It is essential for businesses to provide training and CPD plans that help both men and women build on their existing skills and develop new ones as they progress. As part of any CPD programme, it is also important for employees to be given the opportunity to network with their peers. Networking can play a critical role when it comes to building business relationships but women, in particular, can find these types of events intimidating. It is never easy breaking into a ‘clique’, male or female, if you are not familiar with the crowd – especially if you are one of only a few women in the room, making you stand out a mile. It is paramount to provide female staff with the training to help them maximise networking events.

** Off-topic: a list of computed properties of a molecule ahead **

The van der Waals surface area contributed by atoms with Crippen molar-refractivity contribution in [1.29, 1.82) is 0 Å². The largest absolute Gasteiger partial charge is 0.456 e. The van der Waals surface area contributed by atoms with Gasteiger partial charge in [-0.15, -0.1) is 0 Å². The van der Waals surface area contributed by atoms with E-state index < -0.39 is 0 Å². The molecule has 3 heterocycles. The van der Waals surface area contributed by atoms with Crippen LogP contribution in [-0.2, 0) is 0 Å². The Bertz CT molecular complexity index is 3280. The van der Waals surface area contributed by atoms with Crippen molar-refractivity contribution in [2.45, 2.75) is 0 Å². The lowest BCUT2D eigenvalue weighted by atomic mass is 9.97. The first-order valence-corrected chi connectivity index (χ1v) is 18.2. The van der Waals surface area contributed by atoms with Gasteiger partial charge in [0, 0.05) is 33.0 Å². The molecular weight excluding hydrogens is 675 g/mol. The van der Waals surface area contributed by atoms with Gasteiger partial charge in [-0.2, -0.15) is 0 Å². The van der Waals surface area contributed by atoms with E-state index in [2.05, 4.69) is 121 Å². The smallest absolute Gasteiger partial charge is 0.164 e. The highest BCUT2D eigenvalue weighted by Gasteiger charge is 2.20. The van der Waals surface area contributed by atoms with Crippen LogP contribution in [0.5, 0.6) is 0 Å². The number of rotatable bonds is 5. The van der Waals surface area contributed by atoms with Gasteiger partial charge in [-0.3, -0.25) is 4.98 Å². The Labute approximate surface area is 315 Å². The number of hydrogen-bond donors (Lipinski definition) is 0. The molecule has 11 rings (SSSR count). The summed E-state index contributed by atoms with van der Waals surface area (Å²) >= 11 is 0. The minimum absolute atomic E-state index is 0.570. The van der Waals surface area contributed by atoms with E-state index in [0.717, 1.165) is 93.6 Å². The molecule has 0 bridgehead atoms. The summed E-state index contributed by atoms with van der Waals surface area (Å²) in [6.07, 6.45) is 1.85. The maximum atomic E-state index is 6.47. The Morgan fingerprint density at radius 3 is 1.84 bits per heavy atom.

Providing mentors

Mentoring can play a crucial role in helping someone take their career to the next level. However, it is important for the mentors and mentees to be carefully matched. Factors like what industry they work in, age and specific shared interests should be taken into consideration. Internal mentors can be very beneficial for those looking for immediate guidance and career support within their organisation, but feedback shows that having an external mentor can be better for longer-term career development as they often have a different or wider industry perspective to draw on.

Tracking progress